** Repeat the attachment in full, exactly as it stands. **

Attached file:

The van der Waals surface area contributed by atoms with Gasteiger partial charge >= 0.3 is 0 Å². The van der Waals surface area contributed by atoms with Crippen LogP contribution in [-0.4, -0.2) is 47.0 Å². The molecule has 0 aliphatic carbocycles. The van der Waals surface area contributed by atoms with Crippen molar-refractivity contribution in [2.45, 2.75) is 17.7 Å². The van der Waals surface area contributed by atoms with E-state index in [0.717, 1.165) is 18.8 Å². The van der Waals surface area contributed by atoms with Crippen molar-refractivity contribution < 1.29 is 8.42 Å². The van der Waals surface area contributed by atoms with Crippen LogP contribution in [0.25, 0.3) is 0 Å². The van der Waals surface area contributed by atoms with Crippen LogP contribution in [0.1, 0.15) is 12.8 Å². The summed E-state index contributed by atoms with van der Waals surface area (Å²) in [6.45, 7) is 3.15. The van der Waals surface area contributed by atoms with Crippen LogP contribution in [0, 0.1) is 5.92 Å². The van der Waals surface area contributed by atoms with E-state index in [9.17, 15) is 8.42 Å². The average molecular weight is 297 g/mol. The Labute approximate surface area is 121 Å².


The van der Waals surface area contributed by atoms with Gasteiger partial charge >= 0.3 is 0 Å². The van der Waals surface area contributed by atoms with Crippen LogP contribution in [-0.4, -0.2) is 47.0 Å². The molecule has 0 aliphatic carbocycles. The van der Waals surface area contributed by atoms with Crippen molar-refractivity contribution in [2.45, 2.75) is 17.7 Å². The van der Waals surface area contributed by atoms with E-state index in [0.717, 1.165) is 18.8 Å². The van der Waals surface area contributed by atoms with Crippen molar-refractivity contribution < 1.29 is 8.42 Å². The van der Waals surface area contributed by atoms with Crippen LogP contribution in [0.25, 0.3) is 0 Å². The van der Waals surface area contributed by atoms with Crippen LogP contribution in [0.1, 0.15) is 12.8 Å². The summed E-state index contributed by atoms with van der Waals surface area (Å²) in [6.45, 7) is 3.15. The van der Waals surface area contributed by atoms with Crippen LogP contribution in [0, 0.1) is 5.92 Å². The van der Waals surface area contributed by atoms with E-state index in [9.17, 15) is 8.42 Å². The average molecular weight is 297 g/mol. The Labute approximate surface area is 121 Å².